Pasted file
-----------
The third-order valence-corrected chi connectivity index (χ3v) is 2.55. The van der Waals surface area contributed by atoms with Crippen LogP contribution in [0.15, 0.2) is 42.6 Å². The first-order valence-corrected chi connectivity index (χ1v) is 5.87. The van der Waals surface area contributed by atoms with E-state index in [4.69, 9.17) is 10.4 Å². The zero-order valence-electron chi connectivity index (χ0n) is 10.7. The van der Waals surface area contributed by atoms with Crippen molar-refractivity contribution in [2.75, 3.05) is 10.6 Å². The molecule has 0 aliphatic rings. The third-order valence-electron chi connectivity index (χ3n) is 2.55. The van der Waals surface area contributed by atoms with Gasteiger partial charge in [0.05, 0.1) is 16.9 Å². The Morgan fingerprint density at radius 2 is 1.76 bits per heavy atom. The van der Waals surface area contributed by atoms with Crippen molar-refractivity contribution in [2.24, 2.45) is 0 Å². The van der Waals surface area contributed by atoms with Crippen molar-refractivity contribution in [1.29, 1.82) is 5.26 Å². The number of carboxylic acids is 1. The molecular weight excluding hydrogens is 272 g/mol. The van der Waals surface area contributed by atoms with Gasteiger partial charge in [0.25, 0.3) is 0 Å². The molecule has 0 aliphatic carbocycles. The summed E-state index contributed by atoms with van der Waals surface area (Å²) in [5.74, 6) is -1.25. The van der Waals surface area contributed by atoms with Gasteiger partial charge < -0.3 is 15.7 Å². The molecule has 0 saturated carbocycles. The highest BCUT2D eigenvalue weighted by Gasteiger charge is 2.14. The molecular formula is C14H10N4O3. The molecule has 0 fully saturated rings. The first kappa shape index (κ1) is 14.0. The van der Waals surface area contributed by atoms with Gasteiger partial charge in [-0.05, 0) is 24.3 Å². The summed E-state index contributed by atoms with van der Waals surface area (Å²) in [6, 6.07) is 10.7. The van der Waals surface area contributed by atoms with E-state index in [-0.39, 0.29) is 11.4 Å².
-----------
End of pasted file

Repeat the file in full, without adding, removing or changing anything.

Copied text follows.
The third-order valence-corrected chi connectivity index (χ3v) is 2.55. The van der Waals surface area contributed by atoms with Crippen LogP contribution in [0.15, 0.2) is 42.6 Å². The first-order valence-corrected chi connectivity index (χ1v) is 5.87. The van der Waals surface area contributed by atoms with E-state index in [4.69, 9.17) is 10.4 Å². The zero-order valence-electron chi connectivity index (χ0n) is 10.7. The van der Waals surface area contributed by atoms with Crippen molar-refractivity contribution in [2.75, 3.05) is 10.6 Å². The molecule has 0 aliphatic rings. The third-order valence-electron chi connectivity index (χ3n) is 2.55. The van der Waals surface area contributed by atoms with Gasteiger partial charge in [0.05, 0.1) is 16.9 Å². The Morgan fingerprint density at radius 2 is 1.76 bits per heavy atom. The van der Waals surface area contributed by atoms with Crippen molar-refractivity contribution in [2.24, 2.45) is 0 Å². The van der Waals surface area contributed by atoms with Crippen molar-refractivity contribution in [1.29, 1.82) is 5.26 Å². The number of carboxylic acids is 1. The molecular weight excluding hydrogens is 272 g/mol. The van der Waals surface area contributed by atoms with Gasteiger partial charge in [0.25, 0.3) is 0 Å². The molecule has 0 aliphatic carbocycles. The summed E-state index contributed by atoms with van der Waals surface area (Å²) in [5.74, 6) is -1.25. The van der Waals surface area contributed by atoms with Gasteiger partial charge < -0.3 is 15.7 Å². The molecule has 0 saturated carbocycles. The highest BCUT2D eigenvalue weighted by Gasteiger charge is 2.14. The molecular formula is C14H10N4O3. The molecule has 0 fully saturated rings. The first kappa shape index (κ1) is 14.0. The van der Waals surface area contributed by atoms with Gasteiger partial charge in [-0.05, 0) is 24.3 Å². The summed E-state index contributed by atoms with van der Waals surface area (Å²) in [6, 6.07) is 10.7. The van der Waals surface area contributed by atoms with E-state index in [-0.39, 0.29) is 11.4 Å².